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The Manchester Literature Festival Blog

Review: Terrance Hayes

Our Young Digital Reporter Ruth Jones is magnetised by Terrance Hayes’ political poetry.

Stepping out of the cold October evening air and into the bustling Manchester Central Library would make anyone excited to hear such an innovative poet’s new collection. The room was packed with people of all ages, buzzing with conversation and the anticipation of hearing Terrance Hayes in what will be his most extensive period reading in the UK.

As energetic as the room was, when I arrived and took my seat an immediate silence fell as the host Kayo Chingonyi took to the stage. When Terrance himself ascended the stage however, his easy humour and relaxed nature took away the tension, while his natural magnetism in reading continued to hold our undivided attention.

While this event centred on Terrance’s new collection, American Sonnets for My Past and Future Assassin, a 70-poem collection written in the first 200 days of the Trump administration, he was not the only poet whose poems were heard and whose spirit was felt. Similar to the way his new collection opens with a quote by Wanda Coleman, Terrance began the event by reading one of her sonnets, stressing Coleman’s importance to him and to the literary world in general throughout the discussion. Terrance expressed how he wanted to channel her energy at the very start of his readings, to inform how he read the rest of his work, as their friendship was so important to him and he was frustrated that her work is not as widely recognised as it should be. He explained to us that she was sure that she would be forgotten, but her work has endured, and she gave him the licence to ‘tap into my essential self’.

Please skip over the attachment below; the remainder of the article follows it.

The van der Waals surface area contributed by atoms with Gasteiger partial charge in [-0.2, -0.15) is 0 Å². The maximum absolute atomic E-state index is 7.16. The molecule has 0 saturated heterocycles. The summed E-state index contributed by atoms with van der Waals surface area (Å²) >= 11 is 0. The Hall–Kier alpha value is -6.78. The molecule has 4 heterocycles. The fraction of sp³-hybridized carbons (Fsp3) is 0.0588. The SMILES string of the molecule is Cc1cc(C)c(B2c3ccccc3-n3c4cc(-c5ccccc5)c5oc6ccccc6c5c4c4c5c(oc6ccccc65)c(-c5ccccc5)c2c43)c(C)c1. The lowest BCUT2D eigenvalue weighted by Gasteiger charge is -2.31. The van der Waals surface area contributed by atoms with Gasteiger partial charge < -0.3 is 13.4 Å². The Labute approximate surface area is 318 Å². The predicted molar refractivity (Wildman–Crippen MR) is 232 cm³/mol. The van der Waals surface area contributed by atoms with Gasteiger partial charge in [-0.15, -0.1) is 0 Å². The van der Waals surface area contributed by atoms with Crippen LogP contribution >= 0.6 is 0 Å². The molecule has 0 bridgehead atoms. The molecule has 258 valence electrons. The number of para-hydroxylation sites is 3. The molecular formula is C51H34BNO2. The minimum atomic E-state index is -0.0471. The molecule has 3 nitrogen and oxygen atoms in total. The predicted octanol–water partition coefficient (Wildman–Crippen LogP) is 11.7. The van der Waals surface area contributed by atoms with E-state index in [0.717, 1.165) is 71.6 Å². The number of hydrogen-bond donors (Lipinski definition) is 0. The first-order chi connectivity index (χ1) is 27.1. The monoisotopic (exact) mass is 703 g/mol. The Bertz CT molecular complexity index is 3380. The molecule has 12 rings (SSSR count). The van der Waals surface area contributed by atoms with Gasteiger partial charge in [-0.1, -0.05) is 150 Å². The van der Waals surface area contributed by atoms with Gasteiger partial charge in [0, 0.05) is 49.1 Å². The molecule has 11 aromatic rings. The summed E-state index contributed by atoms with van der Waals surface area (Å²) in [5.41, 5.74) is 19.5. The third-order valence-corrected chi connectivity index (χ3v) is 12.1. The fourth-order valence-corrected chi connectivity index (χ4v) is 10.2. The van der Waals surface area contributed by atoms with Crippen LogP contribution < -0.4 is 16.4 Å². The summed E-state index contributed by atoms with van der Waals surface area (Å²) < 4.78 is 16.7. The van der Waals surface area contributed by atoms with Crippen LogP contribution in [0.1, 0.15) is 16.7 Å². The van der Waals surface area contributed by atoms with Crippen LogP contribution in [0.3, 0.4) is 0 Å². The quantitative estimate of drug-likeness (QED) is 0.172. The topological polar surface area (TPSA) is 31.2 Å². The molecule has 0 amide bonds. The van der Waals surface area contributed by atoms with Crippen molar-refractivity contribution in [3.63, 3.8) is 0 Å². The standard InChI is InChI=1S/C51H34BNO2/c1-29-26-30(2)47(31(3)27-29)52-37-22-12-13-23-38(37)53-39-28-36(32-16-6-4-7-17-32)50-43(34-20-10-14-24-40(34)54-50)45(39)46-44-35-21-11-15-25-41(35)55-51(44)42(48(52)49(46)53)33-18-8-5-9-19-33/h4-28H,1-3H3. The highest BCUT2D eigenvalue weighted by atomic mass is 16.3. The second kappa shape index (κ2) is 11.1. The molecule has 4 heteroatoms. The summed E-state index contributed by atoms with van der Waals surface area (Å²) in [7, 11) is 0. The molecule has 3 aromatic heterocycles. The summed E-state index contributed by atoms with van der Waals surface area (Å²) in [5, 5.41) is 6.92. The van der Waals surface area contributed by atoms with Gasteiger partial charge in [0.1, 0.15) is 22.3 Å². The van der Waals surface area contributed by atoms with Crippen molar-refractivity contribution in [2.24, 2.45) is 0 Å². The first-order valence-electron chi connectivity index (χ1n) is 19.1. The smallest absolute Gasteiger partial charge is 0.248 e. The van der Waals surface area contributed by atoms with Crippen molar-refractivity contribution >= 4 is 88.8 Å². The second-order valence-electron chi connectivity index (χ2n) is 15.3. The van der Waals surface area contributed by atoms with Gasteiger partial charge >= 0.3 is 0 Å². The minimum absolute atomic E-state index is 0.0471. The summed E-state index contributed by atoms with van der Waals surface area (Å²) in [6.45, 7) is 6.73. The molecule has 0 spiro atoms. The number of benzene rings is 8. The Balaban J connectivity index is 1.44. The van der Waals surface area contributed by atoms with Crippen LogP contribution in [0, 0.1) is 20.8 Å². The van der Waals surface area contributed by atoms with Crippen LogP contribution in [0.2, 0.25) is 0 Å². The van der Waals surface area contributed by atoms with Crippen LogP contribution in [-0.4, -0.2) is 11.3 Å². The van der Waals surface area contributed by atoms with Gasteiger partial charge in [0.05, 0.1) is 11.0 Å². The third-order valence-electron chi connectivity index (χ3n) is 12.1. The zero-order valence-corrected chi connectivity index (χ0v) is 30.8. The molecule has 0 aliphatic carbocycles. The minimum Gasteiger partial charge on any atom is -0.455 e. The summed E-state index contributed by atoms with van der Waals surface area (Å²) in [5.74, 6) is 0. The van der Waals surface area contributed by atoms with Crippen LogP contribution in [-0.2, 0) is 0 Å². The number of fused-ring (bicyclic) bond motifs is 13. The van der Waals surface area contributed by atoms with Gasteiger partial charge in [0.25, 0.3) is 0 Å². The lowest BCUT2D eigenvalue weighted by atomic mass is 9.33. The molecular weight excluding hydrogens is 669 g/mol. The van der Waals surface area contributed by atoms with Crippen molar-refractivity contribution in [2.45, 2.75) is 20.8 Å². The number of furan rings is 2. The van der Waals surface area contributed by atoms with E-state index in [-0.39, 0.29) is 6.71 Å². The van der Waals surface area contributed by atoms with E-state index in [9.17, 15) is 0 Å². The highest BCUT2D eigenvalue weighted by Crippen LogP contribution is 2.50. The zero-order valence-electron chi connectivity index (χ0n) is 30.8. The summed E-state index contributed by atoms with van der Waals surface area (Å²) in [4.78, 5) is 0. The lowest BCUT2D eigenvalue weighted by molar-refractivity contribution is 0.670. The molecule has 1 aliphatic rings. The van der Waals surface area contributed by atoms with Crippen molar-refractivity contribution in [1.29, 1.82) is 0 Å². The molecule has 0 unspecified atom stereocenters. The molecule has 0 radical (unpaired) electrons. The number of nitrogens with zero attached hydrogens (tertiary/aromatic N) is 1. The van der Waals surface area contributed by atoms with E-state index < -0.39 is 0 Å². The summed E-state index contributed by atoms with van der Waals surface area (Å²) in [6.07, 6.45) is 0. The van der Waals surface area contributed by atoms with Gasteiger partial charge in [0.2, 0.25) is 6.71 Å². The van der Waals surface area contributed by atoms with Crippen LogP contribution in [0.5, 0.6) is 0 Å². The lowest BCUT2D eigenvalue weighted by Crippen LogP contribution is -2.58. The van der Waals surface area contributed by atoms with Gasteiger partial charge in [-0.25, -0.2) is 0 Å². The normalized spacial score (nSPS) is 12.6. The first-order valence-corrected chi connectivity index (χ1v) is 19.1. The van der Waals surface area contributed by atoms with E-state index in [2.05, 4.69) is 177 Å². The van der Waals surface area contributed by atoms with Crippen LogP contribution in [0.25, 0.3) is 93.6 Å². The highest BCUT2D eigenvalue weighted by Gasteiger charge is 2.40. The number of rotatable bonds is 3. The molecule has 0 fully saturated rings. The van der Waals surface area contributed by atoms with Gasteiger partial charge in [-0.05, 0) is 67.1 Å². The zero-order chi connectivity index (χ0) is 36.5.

Following on, Terrance then read the first 14 sonnets from his new collection, taking the audience on an emotional journey through political oppression, racial discrimination, music, and the facial elasticity of James Baldwin. To finish the readings, Terrance read the index of the book, which he described as ‘trying to be a poem’; the first line of each sonnet tying the collection together and echoing the major themes.

In the following discussion, Kayo questioned Terrance about the figure of the assassins in his work, as well as the spirit of play in his style. Terrance talked about how he wrote sonnets, love poems, to his assassins, as ‘records of my raptures’. In spite of the fact that ‘America is trying to kill me’, he explains, you can still see the monsters as human and figure out how to be compassionate. In terms of the playfulness and repetition in his work, Terrance describes how he has ‘a good memory but a better imagination’, in that he can explore the pain of history in his work but maintain a playful side that imagines different possibilities and a better future. Terrance believes that play is connected to risk, cleverness and urgency, and that by using these factors poetry taps into what is necessary for survival.

Prompted by a question from a member of the audience, and bringing the discussion full circle, Terrance finished by discussing how we can combat the ‘invisibility’ of black female voices such as that of Wanda Coleman. Terrance brought it back to imagining a better future, while contesting history with our actions; referencing when we’re influenced by these women, and of course, reading as widely as we can.